Woolly aphid cases were first reported in 2006
The attack of woolly aphid, a pest that lives on plant fluids, has considerably affected the sugarcane cultivation here.
The disease, locally known as White Aswini, can result in low jaggery production as it sucks the sweet cells of the sugarcane.
A senior agriculture officer here told The Hindu that the disease was first noticed in 2006 and it spread from the sugarcane plants replanted here. Officials suspect that the pest spread from the low lying areas of Tamil Nadu from where the disease-hit plants were brought for plantation in Marayur.
The disease is now fast spreading in some areas.
Rajkumar of Kocharam area whose four-acre cultivation was totally affected with woolly aphids said he had applied pesticides as per the directions of the experts but could not control the disease. The experts of Coimbatore Agriculture University had visited his farm recently.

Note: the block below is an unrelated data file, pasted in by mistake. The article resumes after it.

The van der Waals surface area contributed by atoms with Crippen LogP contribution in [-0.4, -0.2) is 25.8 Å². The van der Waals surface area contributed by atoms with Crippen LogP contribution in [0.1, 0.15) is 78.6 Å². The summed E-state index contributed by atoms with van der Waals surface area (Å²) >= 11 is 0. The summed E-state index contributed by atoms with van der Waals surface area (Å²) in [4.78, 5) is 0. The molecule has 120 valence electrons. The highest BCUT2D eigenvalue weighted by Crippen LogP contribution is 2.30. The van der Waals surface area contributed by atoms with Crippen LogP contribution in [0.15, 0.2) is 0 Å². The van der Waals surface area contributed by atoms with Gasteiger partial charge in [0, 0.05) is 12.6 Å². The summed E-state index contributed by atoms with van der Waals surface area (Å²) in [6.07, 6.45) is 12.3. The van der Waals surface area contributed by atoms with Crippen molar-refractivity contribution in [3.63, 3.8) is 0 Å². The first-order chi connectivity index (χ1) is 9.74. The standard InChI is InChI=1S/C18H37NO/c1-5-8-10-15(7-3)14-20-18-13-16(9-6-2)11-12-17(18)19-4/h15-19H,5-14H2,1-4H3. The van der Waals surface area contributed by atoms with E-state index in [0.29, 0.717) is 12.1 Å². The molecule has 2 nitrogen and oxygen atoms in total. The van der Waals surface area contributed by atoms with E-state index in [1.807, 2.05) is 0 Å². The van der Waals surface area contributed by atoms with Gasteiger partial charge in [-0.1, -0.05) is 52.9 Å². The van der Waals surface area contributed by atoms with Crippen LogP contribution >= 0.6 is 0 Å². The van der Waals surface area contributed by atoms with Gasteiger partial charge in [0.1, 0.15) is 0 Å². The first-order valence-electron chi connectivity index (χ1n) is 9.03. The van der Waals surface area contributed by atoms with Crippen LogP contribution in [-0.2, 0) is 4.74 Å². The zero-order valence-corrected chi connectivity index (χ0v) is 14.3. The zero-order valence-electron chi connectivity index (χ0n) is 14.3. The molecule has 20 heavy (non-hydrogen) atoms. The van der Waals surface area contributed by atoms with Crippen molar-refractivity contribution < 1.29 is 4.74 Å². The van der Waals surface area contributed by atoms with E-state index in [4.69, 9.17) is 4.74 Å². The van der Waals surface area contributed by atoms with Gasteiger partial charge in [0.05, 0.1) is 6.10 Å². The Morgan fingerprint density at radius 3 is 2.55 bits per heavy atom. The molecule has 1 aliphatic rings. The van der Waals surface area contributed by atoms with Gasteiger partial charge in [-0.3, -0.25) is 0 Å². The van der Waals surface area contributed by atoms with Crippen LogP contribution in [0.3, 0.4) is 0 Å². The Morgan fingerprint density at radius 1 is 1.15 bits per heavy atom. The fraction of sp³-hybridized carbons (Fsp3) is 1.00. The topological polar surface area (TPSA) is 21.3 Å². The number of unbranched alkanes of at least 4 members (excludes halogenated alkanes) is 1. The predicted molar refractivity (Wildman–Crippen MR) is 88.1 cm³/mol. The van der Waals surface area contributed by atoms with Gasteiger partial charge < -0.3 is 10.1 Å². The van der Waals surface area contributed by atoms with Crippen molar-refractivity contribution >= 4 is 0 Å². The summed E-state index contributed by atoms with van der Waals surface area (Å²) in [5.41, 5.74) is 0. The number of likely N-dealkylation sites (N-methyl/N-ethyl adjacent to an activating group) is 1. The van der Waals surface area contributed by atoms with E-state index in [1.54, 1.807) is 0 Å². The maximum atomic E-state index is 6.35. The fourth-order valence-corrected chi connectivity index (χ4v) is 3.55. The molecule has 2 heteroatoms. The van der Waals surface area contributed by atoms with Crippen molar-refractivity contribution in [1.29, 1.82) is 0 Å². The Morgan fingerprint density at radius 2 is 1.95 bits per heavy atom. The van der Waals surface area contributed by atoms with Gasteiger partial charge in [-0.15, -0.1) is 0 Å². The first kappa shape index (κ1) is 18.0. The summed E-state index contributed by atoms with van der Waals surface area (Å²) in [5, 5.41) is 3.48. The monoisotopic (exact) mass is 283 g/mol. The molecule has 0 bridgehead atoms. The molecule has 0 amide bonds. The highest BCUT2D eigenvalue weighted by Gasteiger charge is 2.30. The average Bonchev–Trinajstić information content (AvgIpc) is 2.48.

Murugan, another farmer, said the disease resulted in stagnant growth of the plants, decrease in the quantity of sugarcane juice and subsequent fall in jaggery production.
The farmers said the varieties traditionally cultivated were Manjula and CU-L and the disease was found after the new varieties from Tamil Nadu were used for replanting. It was with the aim of increasing the jaggery production because the growth period of the new verities was only nine months.
The growth period of traditional varieties is 12 months.
Marayur is the main sugarcane field in the district and the Marayur jaggery is famous for its quality.